Managers believe that managing and leading a creative team can be a lot like taking care of preschoolers: they sleep when they want, play when they want, and whine if things don’t go their way. But does this group deliver results? It delivers results! It doesn’t matter what you do, all that matters is that the jobs get done. You need to know the characteristics of creative professionals.
You need to understand the personalities of creative people in order to understand their motivations. Numerous psychological studies have identified common traits in creative people, allowing managers to understand how they interact with the world.
Take risks.
Have heightened emotional sensitivity
They are easy to adapt to the chaos environment.
Are highly self-aspired
Encourage divergent thinking
They are flexible, adaptable, and open for new ideas
These traits are all clear workplace advantages: Curiosity sparks new ideas.
They can take risks and solve difficult problems quickly by taking on risk.
They will be able to work well with others if they feel empathy for other creatives (but only if they “share their pain”).
They will be able to accept “the chaos” and perform in any environment.
They will be driven forward by their self-aspiration.
Unique solutions will be found by thinking “outside-the-box”.
These individuals are creative and can make a significant contribution to the company.
Lead creative teams
It is different from managing creatives. You must be influential but not intrusive to lead your creative team. Leadership must be obvious – management must be done incognito. All creative work is subject to differing opinions depending on the individual. You may be presented with a sketch, text or design that you don’t like. You shouldn’t let your personal preference cause it to be dismissed. It can be run through the test to see if it performs well. Then make the results public. Victor Lipman, an author in Forbes magazine, recalled the nationwide focus group testing that proved that the insurance commercial that he thought was “ridiculous” was actually loved by the public. It ran for years to come and became the most successful commercial ever, as well as foundation for further marketing activities.Meaningful praise over extra money – Monetary reward can easily motivate employees that are performing mundane tasks they have no personal connection to. They should be given bonuses if they fold more boxes an hour than they expected. Morale can be restored by a small intensive. Creative employees, on the contrary, are more invested in their work and create it according to their preferences. Although they appear independent, they are sensitive to the creations of others. However, a bonus increase is not as effective as praising them publicly (or privately depending on preferences) for their creations. They need guidance and can thrive if they have a “leadership personpillar” to turn to. They can do one of two things by being in a position of power: They don’t establish authority and they become too stretched to balance new responsibility with maintaining positive relationships with their former team mates.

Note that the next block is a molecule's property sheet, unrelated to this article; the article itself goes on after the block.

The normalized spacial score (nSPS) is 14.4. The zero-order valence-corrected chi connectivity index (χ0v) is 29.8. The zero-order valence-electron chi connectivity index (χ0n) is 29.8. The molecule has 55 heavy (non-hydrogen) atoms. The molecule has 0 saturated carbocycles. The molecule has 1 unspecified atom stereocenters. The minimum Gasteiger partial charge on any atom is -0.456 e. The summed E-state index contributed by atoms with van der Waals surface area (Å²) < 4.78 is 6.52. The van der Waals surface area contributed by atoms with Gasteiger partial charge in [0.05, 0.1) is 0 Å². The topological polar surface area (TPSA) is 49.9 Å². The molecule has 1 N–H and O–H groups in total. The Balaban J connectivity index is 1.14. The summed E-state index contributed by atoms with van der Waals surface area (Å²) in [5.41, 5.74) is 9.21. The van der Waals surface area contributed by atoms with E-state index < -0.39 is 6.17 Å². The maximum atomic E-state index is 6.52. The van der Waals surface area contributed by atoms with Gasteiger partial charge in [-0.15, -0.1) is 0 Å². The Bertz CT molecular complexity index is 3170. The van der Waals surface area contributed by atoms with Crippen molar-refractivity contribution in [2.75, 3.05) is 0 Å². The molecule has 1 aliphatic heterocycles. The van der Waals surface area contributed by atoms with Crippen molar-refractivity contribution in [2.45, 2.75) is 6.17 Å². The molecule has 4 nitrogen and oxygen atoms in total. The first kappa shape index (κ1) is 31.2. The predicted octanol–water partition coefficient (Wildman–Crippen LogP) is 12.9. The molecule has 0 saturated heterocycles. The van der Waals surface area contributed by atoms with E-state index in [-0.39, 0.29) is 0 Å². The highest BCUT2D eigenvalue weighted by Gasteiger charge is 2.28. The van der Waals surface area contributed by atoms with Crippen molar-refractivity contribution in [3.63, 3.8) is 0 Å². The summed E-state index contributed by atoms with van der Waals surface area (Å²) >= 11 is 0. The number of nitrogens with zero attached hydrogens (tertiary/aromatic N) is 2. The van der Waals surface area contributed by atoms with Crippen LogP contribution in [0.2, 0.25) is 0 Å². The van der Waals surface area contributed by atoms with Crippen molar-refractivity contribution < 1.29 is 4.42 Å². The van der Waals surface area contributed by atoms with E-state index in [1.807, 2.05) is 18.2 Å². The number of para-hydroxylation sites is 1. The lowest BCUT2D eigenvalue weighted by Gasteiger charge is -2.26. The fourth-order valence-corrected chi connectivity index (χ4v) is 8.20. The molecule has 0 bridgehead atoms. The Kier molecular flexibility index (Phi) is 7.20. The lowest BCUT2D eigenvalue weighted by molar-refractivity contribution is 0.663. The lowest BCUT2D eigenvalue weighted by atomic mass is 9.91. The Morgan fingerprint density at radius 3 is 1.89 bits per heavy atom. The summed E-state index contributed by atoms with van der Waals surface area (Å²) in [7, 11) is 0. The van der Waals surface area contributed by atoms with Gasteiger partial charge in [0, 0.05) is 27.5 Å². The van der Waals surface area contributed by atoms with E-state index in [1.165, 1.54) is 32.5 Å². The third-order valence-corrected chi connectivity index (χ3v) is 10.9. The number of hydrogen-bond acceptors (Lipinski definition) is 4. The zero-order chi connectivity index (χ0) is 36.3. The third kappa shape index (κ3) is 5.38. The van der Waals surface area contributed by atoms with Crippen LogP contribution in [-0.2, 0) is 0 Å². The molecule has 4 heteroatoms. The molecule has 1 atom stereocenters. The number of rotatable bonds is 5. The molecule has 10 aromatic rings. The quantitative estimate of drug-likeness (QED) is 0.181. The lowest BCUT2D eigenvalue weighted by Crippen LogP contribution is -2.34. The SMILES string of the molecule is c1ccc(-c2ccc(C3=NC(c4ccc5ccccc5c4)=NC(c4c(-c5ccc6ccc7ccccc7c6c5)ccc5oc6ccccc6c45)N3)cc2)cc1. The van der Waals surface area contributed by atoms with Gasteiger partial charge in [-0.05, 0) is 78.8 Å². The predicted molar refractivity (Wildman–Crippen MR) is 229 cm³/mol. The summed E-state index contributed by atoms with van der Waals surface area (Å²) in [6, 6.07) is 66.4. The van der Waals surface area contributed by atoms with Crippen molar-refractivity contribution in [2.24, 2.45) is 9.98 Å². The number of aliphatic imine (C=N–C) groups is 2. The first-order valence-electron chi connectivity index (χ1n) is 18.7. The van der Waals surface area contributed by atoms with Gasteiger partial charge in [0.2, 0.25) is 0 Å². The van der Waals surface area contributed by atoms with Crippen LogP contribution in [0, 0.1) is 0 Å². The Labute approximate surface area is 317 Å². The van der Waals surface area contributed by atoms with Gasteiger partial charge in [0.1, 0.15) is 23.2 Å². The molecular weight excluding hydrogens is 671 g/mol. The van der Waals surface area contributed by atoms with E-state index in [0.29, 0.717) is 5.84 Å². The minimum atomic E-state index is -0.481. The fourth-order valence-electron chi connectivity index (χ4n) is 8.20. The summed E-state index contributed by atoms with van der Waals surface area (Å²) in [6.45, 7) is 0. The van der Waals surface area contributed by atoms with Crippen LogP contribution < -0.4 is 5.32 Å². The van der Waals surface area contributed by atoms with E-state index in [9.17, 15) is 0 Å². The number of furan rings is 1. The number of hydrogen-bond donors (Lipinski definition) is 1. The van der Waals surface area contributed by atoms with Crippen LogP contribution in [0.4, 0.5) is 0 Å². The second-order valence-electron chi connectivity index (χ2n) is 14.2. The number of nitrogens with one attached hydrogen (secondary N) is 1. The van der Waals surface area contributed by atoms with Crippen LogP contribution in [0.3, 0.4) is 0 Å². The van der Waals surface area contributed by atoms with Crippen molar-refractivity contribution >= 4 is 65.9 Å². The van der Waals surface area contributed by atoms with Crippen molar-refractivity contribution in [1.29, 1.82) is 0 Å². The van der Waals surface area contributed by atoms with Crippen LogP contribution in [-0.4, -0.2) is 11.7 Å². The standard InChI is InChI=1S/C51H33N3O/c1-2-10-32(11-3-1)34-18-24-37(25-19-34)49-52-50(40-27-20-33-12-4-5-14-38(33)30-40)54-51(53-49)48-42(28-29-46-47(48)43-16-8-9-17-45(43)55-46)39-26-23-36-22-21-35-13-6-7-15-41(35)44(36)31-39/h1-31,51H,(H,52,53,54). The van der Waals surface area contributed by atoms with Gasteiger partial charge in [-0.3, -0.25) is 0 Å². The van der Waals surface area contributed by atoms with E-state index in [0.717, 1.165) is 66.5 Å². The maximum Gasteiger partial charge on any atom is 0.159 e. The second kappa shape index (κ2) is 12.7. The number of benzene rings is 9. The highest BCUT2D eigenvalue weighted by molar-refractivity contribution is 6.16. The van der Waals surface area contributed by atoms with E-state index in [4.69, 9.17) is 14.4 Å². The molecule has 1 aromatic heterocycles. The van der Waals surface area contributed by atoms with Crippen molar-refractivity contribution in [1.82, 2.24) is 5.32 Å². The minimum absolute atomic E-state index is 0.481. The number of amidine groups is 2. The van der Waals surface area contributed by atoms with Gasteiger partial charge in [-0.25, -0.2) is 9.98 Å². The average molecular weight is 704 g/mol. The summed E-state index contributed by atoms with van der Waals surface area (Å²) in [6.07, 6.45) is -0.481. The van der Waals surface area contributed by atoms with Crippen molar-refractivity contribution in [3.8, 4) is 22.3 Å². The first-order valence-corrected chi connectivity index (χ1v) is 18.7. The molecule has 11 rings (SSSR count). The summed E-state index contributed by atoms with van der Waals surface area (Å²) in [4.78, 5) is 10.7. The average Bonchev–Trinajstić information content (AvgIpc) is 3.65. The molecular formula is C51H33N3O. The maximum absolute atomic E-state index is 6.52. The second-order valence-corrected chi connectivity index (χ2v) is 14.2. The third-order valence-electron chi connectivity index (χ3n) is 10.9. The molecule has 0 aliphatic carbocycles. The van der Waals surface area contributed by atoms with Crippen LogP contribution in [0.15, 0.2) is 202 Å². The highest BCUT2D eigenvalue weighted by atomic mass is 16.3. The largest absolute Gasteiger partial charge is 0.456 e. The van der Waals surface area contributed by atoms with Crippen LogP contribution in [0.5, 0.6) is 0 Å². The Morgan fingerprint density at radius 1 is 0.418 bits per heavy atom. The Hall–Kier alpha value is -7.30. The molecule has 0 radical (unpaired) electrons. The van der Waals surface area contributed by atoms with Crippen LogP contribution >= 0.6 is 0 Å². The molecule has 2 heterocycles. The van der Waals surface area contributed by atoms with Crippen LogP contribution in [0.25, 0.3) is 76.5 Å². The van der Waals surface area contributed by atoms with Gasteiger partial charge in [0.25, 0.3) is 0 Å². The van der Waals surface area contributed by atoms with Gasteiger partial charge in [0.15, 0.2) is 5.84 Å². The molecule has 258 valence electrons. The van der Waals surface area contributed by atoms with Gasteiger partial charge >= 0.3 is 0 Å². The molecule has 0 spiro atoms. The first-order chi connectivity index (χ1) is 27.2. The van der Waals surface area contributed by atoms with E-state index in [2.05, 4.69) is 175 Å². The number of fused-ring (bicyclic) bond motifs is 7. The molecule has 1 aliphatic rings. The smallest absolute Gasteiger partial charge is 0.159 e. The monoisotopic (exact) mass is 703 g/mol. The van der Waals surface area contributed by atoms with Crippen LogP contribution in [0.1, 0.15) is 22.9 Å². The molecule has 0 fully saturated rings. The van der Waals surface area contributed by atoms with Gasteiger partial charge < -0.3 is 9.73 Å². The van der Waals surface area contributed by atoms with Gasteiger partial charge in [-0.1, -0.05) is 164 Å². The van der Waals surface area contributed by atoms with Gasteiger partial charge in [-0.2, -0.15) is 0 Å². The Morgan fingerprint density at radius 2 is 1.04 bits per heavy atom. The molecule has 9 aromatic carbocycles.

They become dictatorial oligarchs.